It’s fair to wonder if Westbrook will tire out a bit and that number will dip, but 19 games isn’t a small sample size. Barring major fatigue or a bad injury, this is the Westbrook we’ve been given, in all of his glory.
Westbrook says he doesn’t care about individual stats or the drive for the triple-double. I’m not sure I believe him or even agree with the logic. You don’t have to discard the desire to win or be part of a team to hate stats or personal achievements. Anyone who says you have to is either lying or doesn’t know what it’s like to score 30 points in a game (psst. It’s great).
The point is, there has to be at least a tiny part of Russ that has his eye on Oscar’s long-lasting mark. If not the triple-double record, Russ at least has to want to prove to himself, his team, any haters and heck, maybe even the departed Durant, that he can carry this team and lead it to glory.
Part of that undoubtedly had to be securing the league MVP trophy. Even if OKC isn’t good enough to rally around Westbrook and surprise everyone by winning a title (they probably aren’t), at least winning the NBA MVP award could show everyone he’s the best player in the league, the most crucial player to the Thunder’s success and/or such a huge NBA presence that the league wouldn’t be the same without him.
When you’re dropping a triple-double every other night, that tends to be the case.
So, what are Westbrook’s NBA MVP odds? Per top online gambling sites, they look good:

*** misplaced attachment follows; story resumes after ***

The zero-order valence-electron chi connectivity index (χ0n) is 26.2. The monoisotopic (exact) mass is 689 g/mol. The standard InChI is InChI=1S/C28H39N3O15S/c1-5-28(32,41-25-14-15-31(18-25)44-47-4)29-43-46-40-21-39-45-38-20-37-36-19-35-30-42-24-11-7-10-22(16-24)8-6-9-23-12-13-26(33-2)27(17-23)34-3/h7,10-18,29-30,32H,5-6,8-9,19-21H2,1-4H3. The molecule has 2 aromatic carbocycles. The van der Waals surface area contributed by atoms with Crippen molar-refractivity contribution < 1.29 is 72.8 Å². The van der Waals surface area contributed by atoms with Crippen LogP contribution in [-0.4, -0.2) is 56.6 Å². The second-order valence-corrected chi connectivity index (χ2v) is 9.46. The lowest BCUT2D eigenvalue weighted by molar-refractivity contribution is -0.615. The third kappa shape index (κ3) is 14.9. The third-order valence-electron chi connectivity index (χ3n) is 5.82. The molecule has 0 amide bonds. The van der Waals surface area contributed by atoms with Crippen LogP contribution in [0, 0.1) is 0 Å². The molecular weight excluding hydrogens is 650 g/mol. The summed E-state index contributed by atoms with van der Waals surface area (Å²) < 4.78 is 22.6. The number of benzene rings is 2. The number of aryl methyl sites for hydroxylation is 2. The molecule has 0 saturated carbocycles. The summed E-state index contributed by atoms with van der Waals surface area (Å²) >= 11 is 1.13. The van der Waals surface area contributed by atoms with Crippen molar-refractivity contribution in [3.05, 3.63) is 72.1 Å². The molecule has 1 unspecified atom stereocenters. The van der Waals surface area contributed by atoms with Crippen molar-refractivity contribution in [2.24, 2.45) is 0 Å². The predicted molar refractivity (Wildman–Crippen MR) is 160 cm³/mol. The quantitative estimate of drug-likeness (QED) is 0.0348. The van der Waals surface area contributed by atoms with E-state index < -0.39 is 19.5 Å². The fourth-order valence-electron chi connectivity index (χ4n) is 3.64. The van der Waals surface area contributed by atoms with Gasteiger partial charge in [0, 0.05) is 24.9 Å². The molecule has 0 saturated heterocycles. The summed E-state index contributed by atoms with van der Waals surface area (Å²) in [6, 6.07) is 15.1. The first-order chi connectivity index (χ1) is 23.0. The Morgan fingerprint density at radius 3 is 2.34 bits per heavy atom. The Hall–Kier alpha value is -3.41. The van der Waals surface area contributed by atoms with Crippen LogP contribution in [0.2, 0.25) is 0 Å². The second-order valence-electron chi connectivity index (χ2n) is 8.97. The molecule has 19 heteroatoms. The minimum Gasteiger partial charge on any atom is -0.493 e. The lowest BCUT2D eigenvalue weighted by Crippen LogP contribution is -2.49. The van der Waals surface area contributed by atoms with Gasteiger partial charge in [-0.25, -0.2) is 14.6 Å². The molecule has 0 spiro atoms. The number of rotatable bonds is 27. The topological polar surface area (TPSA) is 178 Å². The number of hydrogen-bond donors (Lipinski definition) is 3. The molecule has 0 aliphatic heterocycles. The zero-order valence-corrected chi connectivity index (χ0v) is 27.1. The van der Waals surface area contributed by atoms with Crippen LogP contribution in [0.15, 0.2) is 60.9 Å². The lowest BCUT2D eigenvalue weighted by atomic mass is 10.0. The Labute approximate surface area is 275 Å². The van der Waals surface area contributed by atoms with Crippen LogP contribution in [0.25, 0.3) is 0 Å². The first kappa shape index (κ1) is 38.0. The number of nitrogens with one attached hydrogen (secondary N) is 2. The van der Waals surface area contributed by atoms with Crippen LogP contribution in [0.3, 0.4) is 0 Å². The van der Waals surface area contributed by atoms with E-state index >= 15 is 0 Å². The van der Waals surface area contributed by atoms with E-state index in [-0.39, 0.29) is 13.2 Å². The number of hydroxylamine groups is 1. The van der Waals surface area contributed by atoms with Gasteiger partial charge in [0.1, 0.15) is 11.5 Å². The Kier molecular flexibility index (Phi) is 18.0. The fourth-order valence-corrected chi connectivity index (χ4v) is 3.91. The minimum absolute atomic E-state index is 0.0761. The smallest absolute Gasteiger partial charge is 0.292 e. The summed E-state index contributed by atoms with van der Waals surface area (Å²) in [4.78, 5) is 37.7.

Actually, they look great.
- Russell Westbrook +200
- James Harden +500
- Kawhi Leonard +600
- LeBron James +700
- Stephen Curry +750
- Kevin Durant +1200
- Damian Lillard +1200
- Anthony Davis +1200
- Chris Paul +1500
- DeMar DeRozan +2000
- Blake Griffin +4000
- Kyrie Irving +5000
- Paul George +5000
- DeMarcus Cousins +5000
- Giannis Antetokounmpo +5000
- Karl-Anthony Towns +6600
- Isaiah Thomas +9000
- LaMarcus Aldridge +9000
- Carmelo Anthony +9000
- Jimmy Butler +9000
- Kyle Lowry +9000
- John Wall +10000
Last we checked, Westbrook led the way with +200 NBA MVP odds and the next closest contender was James Harden (+500).
For now, Harden figures to be Westbrook’s only serious competition and how their seasons unfold could very well dictate how the NBA MVP voting plays out.
Generally, whoever wins the NBA MVP award needs to have a pretty stellar statistical season, at least arguably be the best player at their position, definitely the best player on their own team and also be enjoying top shelf team success.
There could still be a case for Westbrook even if OKC didn’t make the playoffs and he was averaging an insane triple-double, simply because it’d be historic.
But what if Harden closes in on that rarely charted territory? He’s also putting up over 28 points, 12 dimes and almost 8 rebounds per game. If he improved his play and closed in on a triple-double (or Russ cooled off), this could suddenly be a dead heat.
LeBron James, Kawhi Leonard, Anthony Davis and even a flaming hot DeMar DeRozan could all toss their hat in the ring before the season is up, but as it stands, this is Russell’s MVP race to lose.